The chariot race scene in 'Ben Hur,' with Novarro and other cast members driving teams of horses at high speed on a mammoth dirt racetrack in a gigantic replica of a Roman stadium, was among the most complicated and dangerous sequences filmed in the silent era. It remains noted for its tight editing, dramatic sweep, and sheer cinematic excitement. The chariot race was re-created virtually shot for shot in MGM's 1959 remake, and more recently imitated in the pod race scene in 'Star Wars Episode I: The Phantom Menace.'
Besides Novarro in the title role, the film stars Francis X. Bushman as Messala, the Roman soldier who imprisons the Hur family; Betty Bronson as Mary, mother of Jesus; May McAvoy as Ben Hur's sister Esther; and Claire McDowell as Ben Hur's mother. 'Ben Hur' was based on the best-selling 1880 novel by General Lew Wallace. Celebrity "extras" in the chariot race scene included stars such as Douglas Fairbanks, Harold Lloyd, Lionel Barrymore, John Gilbert, Joan Crawford, Lillian Gish, Mary Pickford, and a very young Clark Gable.
The film was remade by MGM in the 1950s in a color and wide-screen version starring Charleston Heston that garnered 11 Academy Awards. Some critics, however, believe the original 1925 version offers superior drama and story-telling. MGM executives at the time, aware of the superiority of the original version, attempted to destroy or confiscate all prints of the 1925 'Ben Hur,' sending the FBI out to confiscate collector copies in the 1950s. However, the studio did preserve the negative of the 1925 version.
The original release of 'Ben Hur' included several early technicolor sequences that were converted to black and white for the 1930 re-release. However, an original 1925 print with the color sequences was discovered in the Czech Republic in the 1980s, and these have been incorporated in the restoration being screened at the Wilton Town Hall Theatre.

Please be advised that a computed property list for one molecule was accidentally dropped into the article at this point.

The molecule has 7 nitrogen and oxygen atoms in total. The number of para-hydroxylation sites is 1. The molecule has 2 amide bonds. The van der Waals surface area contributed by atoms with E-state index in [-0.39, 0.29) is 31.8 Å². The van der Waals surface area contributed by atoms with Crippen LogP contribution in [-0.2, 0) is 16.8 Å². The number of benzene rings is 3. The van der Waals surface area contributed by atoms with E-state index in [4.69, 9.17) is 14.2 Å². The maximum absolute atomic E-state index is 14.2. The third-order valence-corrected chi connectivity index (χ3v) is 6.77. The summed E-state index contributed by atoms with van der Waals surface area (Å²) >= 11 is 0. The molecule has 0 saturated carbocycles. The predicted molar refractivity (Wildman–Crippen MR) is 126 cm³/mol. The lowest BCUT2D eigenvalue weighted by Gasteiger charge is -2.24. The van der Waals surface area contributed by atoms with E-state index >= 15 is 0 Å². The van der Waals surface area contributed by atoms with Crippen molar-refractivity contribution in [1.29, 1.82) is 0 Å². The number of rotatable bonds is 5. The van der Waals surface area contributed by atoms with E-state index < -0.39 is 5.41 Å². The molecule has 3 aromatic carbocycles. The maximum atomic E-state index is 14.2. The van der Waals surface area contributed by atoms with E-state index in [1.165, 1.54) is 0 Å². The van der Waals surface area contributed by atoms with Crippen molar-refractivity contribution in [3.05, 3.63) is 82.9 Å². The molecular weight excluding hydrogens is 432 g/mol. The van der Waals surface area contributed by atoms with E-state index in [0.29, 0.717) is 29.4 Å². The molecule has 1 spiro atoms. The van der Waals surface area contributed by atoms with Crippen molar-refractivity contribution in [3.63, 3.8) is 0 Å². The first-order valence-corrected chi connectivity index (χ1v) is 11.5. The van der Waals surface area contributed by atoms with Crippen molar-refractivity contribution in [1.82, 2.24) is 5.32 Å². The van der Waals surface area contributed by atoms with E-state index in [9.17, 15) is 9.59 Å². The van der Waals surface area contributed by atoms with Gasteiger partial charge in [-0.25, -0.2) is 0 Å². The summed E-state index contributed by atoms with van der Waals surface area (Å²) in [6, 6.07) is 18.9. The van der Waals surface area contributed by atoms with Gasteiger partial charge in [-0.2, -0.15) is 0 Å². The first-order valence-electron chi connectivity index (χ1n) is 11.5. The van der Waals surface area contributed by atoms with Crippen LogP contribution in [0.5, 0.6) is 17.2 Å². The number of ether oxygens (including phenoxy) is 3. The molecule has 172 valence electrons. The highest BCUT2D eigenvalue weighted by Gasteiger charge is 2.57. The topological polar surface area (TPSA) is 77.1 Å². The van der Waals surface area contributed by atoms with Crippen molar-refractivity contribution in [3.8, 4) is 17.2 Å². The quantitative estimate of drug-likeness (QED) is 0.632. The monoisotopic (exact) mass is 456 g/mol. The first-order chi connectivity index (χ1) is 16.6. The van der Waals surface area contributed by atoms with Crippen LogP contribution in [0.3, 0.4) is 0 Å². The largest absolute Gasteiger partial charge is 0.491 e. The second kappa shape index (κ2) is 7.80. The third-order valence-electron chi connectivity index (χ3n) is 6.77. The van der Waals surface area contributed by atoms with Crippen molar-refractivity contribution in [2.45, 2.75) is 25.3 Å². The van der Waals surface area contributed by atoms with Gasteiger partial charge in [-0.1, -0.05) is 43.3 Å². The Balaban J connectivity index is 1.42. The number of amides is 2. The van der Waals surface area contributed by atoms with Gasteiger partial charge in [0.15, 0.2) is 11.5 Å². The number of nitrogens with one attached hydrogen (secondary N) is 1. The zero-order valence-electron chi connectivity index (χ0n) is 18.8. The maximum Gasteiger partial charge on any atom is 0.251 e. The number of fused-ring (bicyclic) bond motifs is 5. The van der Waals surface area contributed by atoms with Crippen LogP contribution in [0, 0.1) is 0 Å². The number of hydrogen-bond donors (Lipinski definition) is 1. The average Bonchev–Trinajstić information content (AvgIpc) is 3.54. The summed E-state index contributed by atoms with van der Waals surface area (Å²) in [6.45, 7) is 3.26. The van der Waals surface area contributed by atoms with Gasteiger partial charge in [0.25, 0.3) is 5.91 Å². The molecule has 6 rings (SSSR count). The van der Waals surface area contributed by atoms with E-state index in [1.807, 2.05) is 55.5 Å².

'Ben Hur' is the latest in a series of monthly silent film screenings at the Wilton Town Hall Theatre. The series aims to recreate the lost magic of early cinema by reviving the elements needed for silent film to be seen at its best: superior films in best available prints; projection on the big screen; live musical accompaniment; and a live audience.
“These films are still exciting experiences if you show them as they were designed to be screened,” said Rapsis, accompanist for the screenings. “There’s a reason people first fell in love with the movies, and we hope to recreate that experience. At their best, silent films were communal experience very different from today’s movies—one in which the presence of a large audience intensifies everyone’s reactions.”
For each film, Rapsis improvises a music score using original themes created beforehand. None of the the music is written down; instead, the score evolves in real time based on audience reaction and the overall mood as the movie is screened.
‘Ben Hur’ will be shown on Sunday, April 24 at 4:30 p.m. at the Wilton Town Hall Theatre, Main Street, Wilton, N.H. Admission is free; donations are welcome to help defray costs. For more information, call (603) 654-3456 or visit www.wiltontownhalltheatre.com.